In today's digital market, there is a serious issue with cloning and misusing assets which can become a big problem for fledgling studios entering the Indie space.
For this post we are going to examine some basic rules of public assets and what a new developer needs to understand.
What are Assets?
For new developers or students reading this, it is important to briefly define what assets are. Assets for the game industry are commonly referred to as Digital Assets and can include visual, multimedia or textural files that are stored on a device.
When we're talking about a video game, the assets we're referring to are any music or sound effects, the game engine itself, animations, any artwork that includes: characters, items, weapons, background/environment and any visual UI elements like health bars, status icons, quest screens, etc.
There is also the issue of cloning which is where someone copies a game's design but we're going to be saving that for another post due to the complexity of the matter.
Major studios usually have enough people and departments to create everything they need in-house with the occasional exception being the game engine which can be licensed from the engine's creator.
However, for Indie studios starting out that are only made up of a few people, it's a different story. Developing art and animation assets can be a long and expensive process depending on the game's aesthetics, even more so if you're developing a 3D game.
Because of this, it's tempting to use free assets available on the Internet from people showing what they can create. With that said, there are rules that you need to understand on how to protect yourself, your game, and your studio prior to using free assets.
What is your Project?
This first part is mainly for students or new developers reading this. If you're putting together something for educational purposes with no intent to sell, then the assets in mind are protected under the fair use doctrine.
If you're trying to create a mod for a popular game, most likely you're going to be using the game's editor such as Valve's Source Engine or Blizzard's editor for Starcraft 2. In these cases, the assets that you either create or that come with the engine are going to be locked to the respective game and will be available to use for free.
You should also understand that most mods cannot be sold directly from you regardless of the time and work you put into it, as you're still using someone else's assets and work to create them. However there are exceptions such as getting your work picked by Valve to be in either Counterstrike or Team Fortress.
On the subject of mods, it's important to check with the developer in question if you want to create something that alters in game files. This is especially true if you're working on any type of competitive or multiplayer title as the developer may have restrictions on what the consumer can modify.
This refers to any art like new characters and animations to changing how characters or items behave. When it's time to talk about creating a product to sell, this is where things get serious.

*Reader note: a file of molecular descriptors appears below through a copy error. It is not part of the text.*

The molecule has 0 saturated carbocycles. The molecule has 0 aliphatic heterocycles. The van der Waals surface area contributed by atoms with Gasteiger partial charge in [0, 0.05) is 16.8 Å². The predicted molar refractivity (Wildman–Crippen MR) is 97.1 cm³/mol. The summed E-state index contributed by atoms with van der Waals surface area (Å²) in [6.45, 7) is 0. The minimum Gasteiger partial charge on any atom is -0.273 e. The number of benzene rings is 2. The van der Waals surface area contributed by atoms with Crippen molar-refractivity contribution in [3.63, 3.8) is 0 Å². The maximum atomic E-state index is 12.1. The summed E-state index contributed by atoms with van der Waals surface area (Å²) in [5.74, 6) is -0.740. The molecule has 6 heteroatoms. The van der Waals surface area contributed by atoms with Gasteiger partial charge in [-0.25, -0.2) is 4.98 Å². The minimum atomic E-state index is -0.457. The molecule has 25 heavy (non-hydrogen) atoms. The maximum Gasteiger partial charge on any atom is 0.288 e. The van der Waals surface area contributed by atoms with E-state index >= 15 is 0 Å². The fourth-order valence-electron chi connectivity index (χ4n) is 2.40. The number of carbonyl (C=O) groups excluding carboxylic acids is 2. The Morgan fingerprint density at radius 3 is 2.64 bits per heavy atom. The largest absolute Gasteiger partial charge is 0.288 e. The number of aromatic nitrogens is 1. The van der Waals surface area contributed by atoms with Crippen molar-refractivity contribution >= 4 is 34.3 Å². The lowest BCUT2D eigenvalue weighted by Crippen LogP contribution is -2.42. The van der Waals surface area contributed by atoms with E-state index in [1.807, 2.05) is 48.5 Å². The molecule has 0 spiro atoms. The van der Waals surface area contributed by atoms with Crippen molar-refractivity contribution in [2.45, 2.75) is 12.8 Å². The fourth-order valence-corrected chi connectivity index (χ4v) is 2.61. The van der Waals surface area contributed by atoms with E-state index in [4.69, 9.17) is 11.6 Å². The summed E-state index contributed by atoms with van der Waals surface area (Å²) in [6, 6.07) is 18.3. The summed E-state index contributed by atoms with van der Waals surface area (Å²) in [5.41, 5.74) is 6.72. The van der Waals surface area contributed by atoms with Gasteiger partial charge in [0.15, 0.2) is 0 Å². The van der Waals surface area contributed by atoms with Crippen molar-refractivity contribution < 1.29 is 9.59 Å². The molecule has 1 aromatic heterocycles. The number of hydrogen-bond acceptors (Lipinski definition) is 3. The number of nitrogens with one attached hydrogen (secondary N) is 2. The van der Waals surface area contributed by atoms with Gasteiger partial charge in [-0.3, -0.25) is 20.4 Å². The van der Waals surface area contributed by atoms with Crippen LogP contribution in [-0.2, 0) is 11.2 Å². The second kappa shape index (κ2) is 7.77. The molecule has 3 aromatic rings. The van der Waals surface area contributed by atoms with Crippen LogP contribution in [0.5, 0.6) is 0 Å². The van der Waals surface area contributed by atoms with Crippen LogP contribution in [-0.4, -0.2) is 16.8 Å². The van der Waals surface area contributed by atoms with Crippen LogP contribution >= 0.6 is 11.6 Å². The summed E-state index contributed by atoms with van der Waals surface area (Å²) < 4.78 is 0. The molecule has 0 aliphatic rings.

Using Assets in your Game:
The first thing you need to understand should be very obvious -- You cannot take any assets from someone else's game and use them in your own. It doesn't matter what the genre is or if the game is F2P or not. Taking another game's assets is a violation of a game's licensing agreement and against the law.
For assets available online, even though they may not be a part of a game or product, they are still someone's work and owned by them. It's important to contact the person and get their permission to use their assets. For free products they may just say it's okay, however if you're making something that you intend to sell, you may have to pay to license the asset and acknowledge it in your game.
When negotiating to license someone's assets, there are different terms that must be worked out -- what are you licensing, how long are you going to license it for, are you going to alter the asset in any way, will the asset be exclusive to your title and more. The answers to these questions will affect the value of the asset and you will probably have to get it in writing to prove the legality of the deal.
These questions also need to be answered whenever you're dealing with outsourced talent like freelance artists and programmers. Because they are not a part of your company, they will need to be treated as an outside source of work and have to be compensated and negotiated differently than your regular employees.
Regardless if you have regular or outside employees, if someone leaves or gets fired before their work is complete, you will need to figure out what happens to any partially finished assets.
If you're licensing a game engine like Unreal, Unity, Source and so on, it's important to find out from the company itself if there is a cost to use the engine or any assets created with said engine in a product that you intend to sell. With the Unreal Engine, they will take 5% as a royalty charge from your profits once they exceed $3,000 on top of a $19 a month subscription service .
Because of the legal hurdles for licensing assets, it is always to your best interest as a developer to create all the assets for your title in-house whenever it's possible.
That way you have complete control and are less likely to infringe on someone's IP. While no one is immune to IP Infringement claims, it is easier to protect yourself and your company by producing original assets. But no matter how much you avoid copyright violation; there are always problems with clones which we'll be talking about next.
Please note that this post is not meant to give legal advice and it's always best to consult a lawyer whenever you're unsure of a legal issue or making use of assets found online.
(Reprinted from the Xsolla.com Blog)